Book Review: The Great and the Good by Michél Deon

The Great and the Good
Michel Déon
Gallic Books, January 2017
ISBN 978-1-910477-28-1
Trade Paperback

Originally published in 1996 as La Cour Des Grands, this translation of Déon’s Gatsby-like tale by Julian Evans tells the story of Arthur Morgan, the son of a poor French widow. He has a scholarship to an Ivy League university to study business law, and his mother spends money she can ill afford to purchase a first class cabin for him on the Queen Mary. Aboard the ship he meets Professor Concannon, who is on the faculty of university and is drinking himself into a stupor, and Allan Parker, an advisor to President Eisenhower, who becomes a valuable contact for Arthur. But of more importance to Arthur are the three beautiful young people he meets and becomes infatuated with.  There is Elizabeth Murphy, a carefree  wealthy bohemian with aspirations to become an actress, and the sultry and mysterious Brazilian Augusta, who immediately captivates Arthur. Complicating matters is Augusta’s brother Getulio, a fellow student at the university who is involved in gambling and a host of illegal schemes. Arthur becomes entangled in the lives of these people, and is slowly drawn into their circle. This coming of age story, set in the 1950s, reflects on Arthur’s choices and regrets, and the paths that his friends take lead to surprising consequences.

Déon is the author of over fifty books, including The Foundling Boy and The Foundling’s War.

Reviewed by Susan Belsky, March 2017.

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Book Reviews: Rescued by Eliot Schrefer and The Game of Love and Death by Martha Brockenbrough

rescuedRescued
Eliot Schrefer
Scholastic Press, May 2016
ISBN 978-0-545-65503-3
Hardcover

Every child wants a pet at some time or another.  A dog, kitten, pony or orangutan.  Maybe orangutan isn’t typical, but if you grew up watching BJ and the Bear or Every Which Way But Loose, you may see the simian sway.  Whatever the animal, it is almost always up to parents to make the decision.  Children don’t always know what is best.

When John casually notes the potential appeal of ape ownership while watching an old movie, he was not actually asking for a pet.  His dad could dig the draw when he recognized the leading “man” as an orangutan because sometimes the adorable orange creatures would wander around his company’s plant in Indonesia.

In fact, he returned from a business trip bearing a baby-orangutan-in-a-barrel.  John was beside himself with wonder and joy.  His mother was also struck with wonder; but hers was the “in doubt” version, much different than the “filled with admiration, amazement, or awe; marvel” version that burst from her son. John’s wonder won and Raja became the newest member of the family for four rambunctious years.  Until divorce divided them.

The two year separation of John and Raja was torture; for both boy and beast; but paled in comparison to their last days together leading up to their final farewell.   This relationship is written so well, it is as if I actually witnessed it.  The fondness, understanding, patience, support and tolerance between the “brothers” is palpable.  The range of emotions that rocket through John as he blindly battles the hardest decision of his entire life build the ultimate reader’s rollercoaster and recalling that this is a sixteen-year-old-boy, ties a knot and truly tugs the heart-strings.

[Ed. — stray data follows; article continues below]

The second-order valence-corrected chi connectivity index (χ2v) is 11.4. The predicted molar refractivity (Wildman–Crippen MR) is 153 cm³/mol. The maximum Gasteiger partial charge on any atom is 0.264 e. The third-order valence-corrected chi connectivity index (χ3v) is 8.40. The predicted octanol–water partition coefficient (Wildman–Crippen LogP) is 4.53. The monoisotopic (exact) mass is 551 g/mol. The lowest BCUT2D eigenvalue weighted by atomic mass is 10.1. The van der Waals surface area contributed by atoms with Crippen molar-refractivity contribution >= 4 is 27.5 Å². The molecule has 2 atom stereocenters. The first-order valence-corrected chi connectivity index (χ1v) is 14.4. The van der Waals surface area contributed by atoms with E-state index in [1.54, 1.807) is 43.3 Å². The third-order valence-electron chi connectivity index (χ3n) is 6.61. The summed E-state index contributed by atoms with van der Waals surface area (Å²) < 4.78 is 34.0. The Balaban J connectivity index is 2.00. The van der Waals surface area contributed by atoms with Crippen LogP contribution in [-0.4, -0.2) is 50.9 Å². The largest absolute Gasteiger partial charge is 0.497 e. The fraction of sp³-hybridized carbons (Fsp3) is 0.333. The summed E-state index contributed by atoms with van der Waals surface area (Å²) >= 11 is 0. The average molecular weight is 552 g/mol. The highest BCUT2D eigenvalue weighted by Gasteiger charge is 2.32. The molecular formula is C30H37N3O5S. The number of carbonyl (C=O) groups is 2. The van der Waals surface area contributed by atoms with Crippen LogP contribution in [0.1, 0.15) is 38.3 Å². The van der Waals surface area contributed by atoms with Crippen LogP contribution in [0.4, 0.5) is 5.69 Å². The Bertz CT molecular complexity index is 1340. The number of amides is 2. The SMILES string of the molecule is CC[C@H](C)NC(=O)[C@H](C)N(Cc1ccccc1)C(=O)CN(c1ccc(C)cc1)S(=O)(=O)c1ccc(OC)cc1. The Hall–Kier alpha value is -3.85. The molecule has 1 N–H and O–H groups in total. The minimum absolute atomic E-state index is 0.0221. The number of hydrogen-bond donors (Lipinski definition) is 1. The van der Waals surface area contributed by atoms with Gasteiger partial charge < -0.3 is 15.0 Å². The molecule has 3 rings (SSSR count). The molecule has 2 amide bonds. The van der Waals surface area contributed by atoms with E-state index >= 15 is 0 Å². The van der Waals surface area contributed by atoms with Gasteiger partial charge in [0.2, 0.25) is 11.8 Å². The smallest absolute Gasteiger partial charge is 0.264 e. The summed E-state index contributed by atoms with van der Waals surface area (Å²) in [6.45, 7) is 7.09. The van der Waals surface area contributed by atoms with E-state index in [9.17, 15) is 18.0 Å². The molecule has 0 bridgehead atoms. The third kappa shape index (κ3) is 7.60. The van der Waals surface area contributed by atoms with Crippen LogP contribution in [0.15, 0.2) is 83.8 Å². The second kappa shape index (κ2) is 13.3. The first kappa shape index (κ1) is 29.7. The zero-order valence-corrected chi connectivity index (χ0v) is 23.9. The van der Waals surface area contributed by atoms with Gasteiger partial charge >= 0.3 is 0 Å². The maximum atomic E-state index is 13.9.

I thoroughly enjoyed each and every bit of this tiny tome and would be remiss if I did not highly recommend Rescued to those searching for reads.  While the book may  technically tip into the Middle-Grade category (for the 12-year-old and older readers), I have no doubt that there are many Teen-Aged, Young-Adult and Not-So-Young-Adult readers that will love Raja’s story as intensely as I do, and I’m confident that I’m not the only reader to learn a lot from it.

Reviewed by jv poore, July 2016.

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The Game of Love and DeathThe Game of Love and Death
Martha Brockenbrough
Arthur A. Levine Books, May 2015
ISBN 978-0-545-66834-7
Hardcover

The Game of Love and Death is positively packed with particulars to ponder.  Love is a man, Death a woman. Each chooses a competitor, a term I use loosely; the chosen do not actually compete.  Most people are unaware of the Game, even while participating.  Virtually no rules, a victor is declared; but the win seems superfluous.

Flora, an amazing aviation mechanic, is also a phenomenal pilot, possibly rivaling Amelia Earhart.  It is 1937 and she “has the brown skin, and here in America, (you) pay so very much heed to that.” Besides, she can trick herself into believing that she was meant for something else.  The death of her parents created a void she valiantly tried to fill with the jazz nightclub she inherited.  Flora chose work over a high school diploma, believing “…the club was her future and most white folk were hell-bent on keeping colored folk in their place, even if they were polite about it.”

Henry hasn’t had it easy, but he is a white male.  His dream is simple: eke out a living with his beloved bass.  Instead, he works for the newspaper of his almost-adopted family, often accompanying Ethan on interviews.  When Henry sees Flora working on a plane, it is as if he had been sleep-walking through life and is just now completely awake.

The harrowing story of Flora and Henry in the The Game of Love and Death is enriched by the secondary characters.  Ethan isn’t the golden boy he seems, and his secret struggles would tarnish his image if revealed; although there is nothing to be ashamed of.  Simple spoken statements throughout, “there hasn’t been a white newspaper that’s written about the likes of us unless some sort of arrest was involved,” reiterate bigoted opinions; making the book more than just entertaining to thought-provoking, too.